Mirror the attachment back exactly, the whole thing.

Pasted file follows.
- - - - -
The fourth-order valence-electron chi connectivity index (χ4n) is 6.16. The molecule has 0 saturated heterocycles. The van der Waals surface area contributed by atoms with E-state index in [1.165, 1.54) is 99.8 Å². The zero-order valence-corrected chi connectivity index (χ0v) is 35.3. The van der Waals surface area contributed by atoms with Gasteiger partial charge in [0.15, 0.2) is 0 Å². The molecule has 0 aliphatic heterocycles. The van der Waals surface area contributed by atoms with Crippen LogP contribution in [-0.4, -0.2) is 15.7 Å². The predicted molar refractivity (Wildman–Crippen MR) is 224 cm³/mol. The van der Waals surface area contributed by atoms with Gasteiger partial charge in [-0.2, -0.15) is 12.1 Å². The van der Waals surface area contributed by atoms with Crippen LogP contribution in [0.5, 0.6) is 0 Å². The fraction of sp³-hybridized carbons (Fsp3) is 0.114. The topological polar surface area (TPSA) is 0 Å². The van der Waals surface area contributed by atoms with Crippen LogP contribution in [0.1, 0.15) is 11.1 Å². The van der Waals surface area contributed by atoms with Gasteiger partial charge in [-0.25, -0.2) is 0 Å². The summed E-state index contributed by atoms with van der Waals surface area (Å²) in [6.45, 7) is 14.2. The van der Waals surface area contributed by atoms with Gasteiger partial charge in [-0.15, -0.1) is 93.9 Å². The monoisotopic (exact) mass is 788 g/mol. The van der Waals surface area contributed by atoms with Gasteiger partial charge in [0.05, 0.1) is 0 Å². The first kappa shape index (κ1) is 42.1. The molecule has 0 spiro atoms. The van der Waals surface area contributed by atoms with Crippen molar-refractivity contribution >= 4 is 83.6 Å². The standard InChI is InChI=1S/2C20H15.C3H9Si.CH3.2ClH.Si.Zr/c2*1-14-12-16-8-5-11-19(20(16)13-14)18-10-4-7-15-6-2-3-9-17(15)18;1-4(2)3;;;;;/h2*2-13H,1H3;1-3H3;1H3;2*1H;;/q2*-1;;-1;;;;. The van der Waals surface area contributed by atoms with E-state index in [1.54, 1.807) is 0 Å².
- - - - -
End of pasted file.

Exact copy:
The fourth-order valence-electron chi connectivity index (χ4n) is 6.16. The molecule has 0 saturated heterocycles. The van der Waals surface area contributed by atoms with E-state index in [1.165, 1.54) is 99.8 Å². The zero-order valence-corrected chi connectivity index (χ0v) is 35.3. The van der Waals surface area contributed by atoms with Gasteiger partial charge in [0.15, 0.2) is 0 Å². The molecule has 0 aliphatic heterocycles. The van der Waals surface area contributed by atoms with Crippen LogP contribution in [-0.4, -0.2) is 15.7 Å². The predicted molar refractivity (Wildman–Crippen MR) is 224 cm³/mol. The van der Waals surface area contributed by atoms with Gasteiger partial charge in [-0.2, -0.15) is 12.1 Å². The van der Waals surface area contributed by atoms with Crippen LogP contribution in [0.5, 0.6) is 0 Å². The fraction of sp³-hybridized carbons (Fsp3) is 0.114. The topological polar surface area (TPSA) is 0 Å². The van der Waals surface area contributed by atoms with Crippen LogP contribution in [0.1, 0.15) is 11.1 Å². The van der Waals surface area contributed by atoms with Gasteiger partial charge in [-0.25, -0.2) is 0 Å². The summed E-state index contributed by atoms with van der Waals surface area (Å²) in [6.45, 7) is 14.2. The van der Waals surface area contributed by atoms with Gasteiger partial charge in [-0.15, -0.1) is 93.9 Å². The monoisotopic (exact) mass is 788 g/mol. The van der Waals surface area contributed by atoms with Gasteiger partial charge in [0.05, 0.1) is 0 Å². The first kappa shape index (κ1) is 42.1. The molecule has 0 spiro atoms. The van der Waals surface area contributed by atoms with Crippen molar-refractivity contribution >= 4 is 83.6 Å². The standard InChI is InChI=1S/2C20H15.C3H9Si.CH3.2ClH.Si.Zr/c2*1-14-12-16-8-5-11-19(20(16)13-14)18-10-4-7-15-6-2-3-9-17(15)18;1-4(2)3;;;;;/h2*2-13H,1H3;1-3H3;1H3;2*1H;;/q2*-1;;-1;;;;. The van der Waals surface area contributed by atoms with E-state index in [1.54, 1.807) is 0 Å².